Clients left with no right of appeal
The Financial Conduct Services (FCA) redress scheme may appear to be a saving grace for businesses mis sold an interest rate swap but, as many clients are finding out too late, the scheme is not as straightforward as they originally perceived.
Under the scheme, lenders have been ordered to write to potentially affected small and medium-sized enterprises (SMEs). Business owners are then invited to attend a fact find meeting with the independent reviewer.
“This all sounds very nice and friendly, doesn’t it. However this situation is not the olive branch it appears,” warns Simon Cottrell, Senior Partner at Goldsmith Williams.
“For a start the independent reviewer has been appointed by the lender so while the title may imply impartiality the sceptics remain unconvinced. And, given some of the meeting our commercial litigation team have experienced with clients, cynicism would appear to win out!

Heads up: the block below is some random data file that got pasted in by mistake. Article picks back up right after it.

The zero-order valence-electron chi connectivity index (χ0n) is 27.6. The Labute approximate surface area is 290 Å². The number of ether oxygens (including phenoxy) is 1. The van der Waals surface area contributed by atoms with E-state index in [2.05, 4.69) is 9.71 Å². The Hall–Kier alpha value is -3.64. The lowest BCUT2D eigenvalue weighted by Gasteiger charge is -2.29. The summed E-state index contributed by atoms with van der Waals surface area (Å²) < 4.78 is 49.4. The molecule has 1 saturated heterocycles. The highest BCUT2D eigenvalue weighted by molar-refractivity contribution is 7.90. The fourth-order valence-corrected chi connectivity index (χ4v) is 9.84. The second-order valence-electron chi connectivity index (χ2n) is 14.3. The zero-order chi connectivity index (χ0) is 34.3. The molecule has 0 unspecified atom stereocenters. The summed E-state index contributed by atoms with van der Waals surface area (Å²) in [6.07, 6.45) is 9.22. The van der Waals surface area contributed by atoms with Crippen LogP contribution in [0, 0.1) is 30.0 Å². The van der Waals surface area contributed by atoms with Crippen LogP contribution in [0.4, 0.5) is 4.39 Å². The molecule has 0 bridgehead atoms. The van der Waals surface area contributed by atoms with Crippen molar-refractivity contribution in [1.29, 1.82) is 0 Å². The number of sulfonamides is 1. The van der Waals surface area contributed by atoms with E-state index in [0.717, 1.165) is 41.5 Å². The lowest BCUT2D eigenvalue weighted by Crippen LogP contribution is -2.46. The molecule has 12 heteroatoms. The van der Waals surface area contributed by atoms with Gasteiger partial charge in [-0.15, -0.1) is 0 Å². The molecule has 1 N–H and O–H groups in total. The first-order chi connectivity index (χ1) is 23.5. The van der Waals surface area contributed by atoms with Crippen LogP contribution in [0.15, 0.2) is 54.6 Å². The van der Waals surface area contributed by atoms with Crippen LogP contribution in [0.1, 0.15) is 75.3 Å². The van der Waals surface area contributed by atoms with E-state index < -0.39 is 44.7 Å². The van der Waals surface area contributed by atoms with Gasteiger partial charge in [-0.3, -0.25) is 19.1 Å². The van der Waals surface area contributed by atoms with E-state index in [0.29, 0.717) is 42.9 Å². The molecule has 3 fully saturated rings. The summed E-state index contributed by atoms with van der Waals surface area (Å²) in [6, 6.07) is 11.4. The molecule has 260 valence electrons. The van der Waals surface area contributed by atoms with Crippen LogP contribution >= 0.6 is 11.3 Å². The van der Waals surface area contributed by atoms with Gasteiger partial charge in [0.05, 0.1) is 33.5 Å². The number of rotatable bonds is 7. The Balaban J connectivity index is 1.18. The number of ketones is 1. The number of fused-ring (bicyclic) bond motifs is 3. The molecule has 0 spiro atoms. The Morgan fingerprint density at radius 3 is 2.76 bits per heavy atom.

“In our experience these seemingly friendly fact find meetings have, at times, been nothing less than an interrogation with every answer taken down and scrutinised. Whilst our clients have been fortunate to have specialist legal representation and were therefore well protected, we have received a number of enquiries from businesses who attended the meeting alone and unwittingly damaged their chance of receiving redress.
“Sadly at this point of time there is little we can do to help these businesses as, after the review, they are left with no right to appeal. This is why many specialists remain unconvinced by the FCA review as businesses are once again being duped by the banks.”
Content correct at time of publication